Wisconsin GOP Chairman Reince Priebus (left), one of four people challenging RNC Chairman Michael Steele (right), debates his rivals at a panel in D.C. last week.
The race for Republican National Committee chairman could put a soap opera to shame.
When the 168 RNC members arrive at the National Harbor on Wednesday for the party’s annual winter meeting, they will enjoy brief fame as the chairmanship battle thrusts lesser-known party officials from across the country into the political limelight. They are the Republicans working behind the scenes in their respective states, and many enjoyed substantial victories back home in 2010.
The five candidates for chairman have been campaigning to win over RNC members, each with their own individual interests at play. When the hopefuls can’t win someone’s vote, they ask to be considered as a second choice, since voting often goes to multiple ballots.
The complicated process and unusual rules of the chairmanship vote are just the beginning. Members, who are elected in different ways in each state, must guard their own positions, and some are eyeing higher roles within the party structure.
If history serves as any indicator, the race won’t be over quickly, and relationships can be frayed when it’s over.
“Until you’ve seen it, it’s sort of hard to understand,” former RNC Committeeman David Norcross told Roll Call. “It’s really like an old-time convention. There’s a misconception that the lowest person in votes has to drop out. That is not the case. You can stay in as long as you want.”
In 2009, the RNC elected current Chairman Michael Steele, the former lieutenant governor of Maryland, over four opponents in the course of six ballots. A candidate needs 85 votes to win, but having a small number of votes doesn’t mean a candidate has to drop out. Steele led only in the last two ballots (though he tied with then-Chairman Mike Duncan for the lead on the second ballot).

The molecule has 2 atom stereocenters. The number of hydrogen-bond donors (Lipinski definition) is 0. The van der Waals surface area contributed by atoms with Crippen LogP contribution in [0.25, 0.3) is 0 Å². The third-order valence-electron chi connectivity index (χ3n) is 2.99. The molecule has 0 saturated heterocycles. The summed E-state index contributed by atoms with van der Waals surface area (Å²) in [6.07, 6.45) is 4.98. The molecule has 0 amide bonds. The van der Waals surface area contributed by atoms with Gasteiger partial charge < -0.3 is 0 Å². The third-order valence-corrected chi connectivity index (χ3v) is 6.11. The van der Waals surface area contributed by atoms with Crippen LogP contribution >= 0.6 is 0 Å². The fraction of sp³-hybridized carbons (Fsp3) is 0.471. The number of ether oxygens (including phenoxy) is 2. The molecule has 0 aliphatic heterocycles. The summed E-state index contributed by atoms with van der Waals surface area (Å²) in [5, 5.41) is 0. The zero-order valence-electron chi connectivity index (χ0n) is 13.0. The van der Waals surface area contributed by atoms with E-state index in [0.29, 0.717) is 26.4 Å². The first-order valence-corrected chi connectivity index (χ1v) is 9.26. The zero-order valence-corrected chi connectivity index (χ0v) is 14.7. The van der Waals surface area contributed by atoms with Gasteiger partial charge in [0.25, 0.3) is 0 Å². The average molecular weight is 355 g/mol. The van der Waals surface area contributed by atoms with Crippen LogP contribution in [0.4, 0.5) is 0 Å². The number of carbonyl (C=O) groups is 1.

Previous heated elections took place in 1997 and 1993. In 1997, RNC Vice Chairman Jim Nicholson came from behind Norcross and retiring New Hampshire Gov. Steve Merrill to win. Norcross said Nicholson won when Merrill didn’t keep a promise to drop out and encourage his supporters to vote for Norcross late in the process.
“Merrill and I had an agreement after the fourth ballot that the one with fewer votes gave votes to one with more, and he reneged,” Norcross said. “That made my decision pretty easy.”
Merrill and Norcross both dropped out after the fifth round, leading to Nicholson’s victory. Nicholson started well behind them on the first three ballots but had 74 votes on the fifth ballot.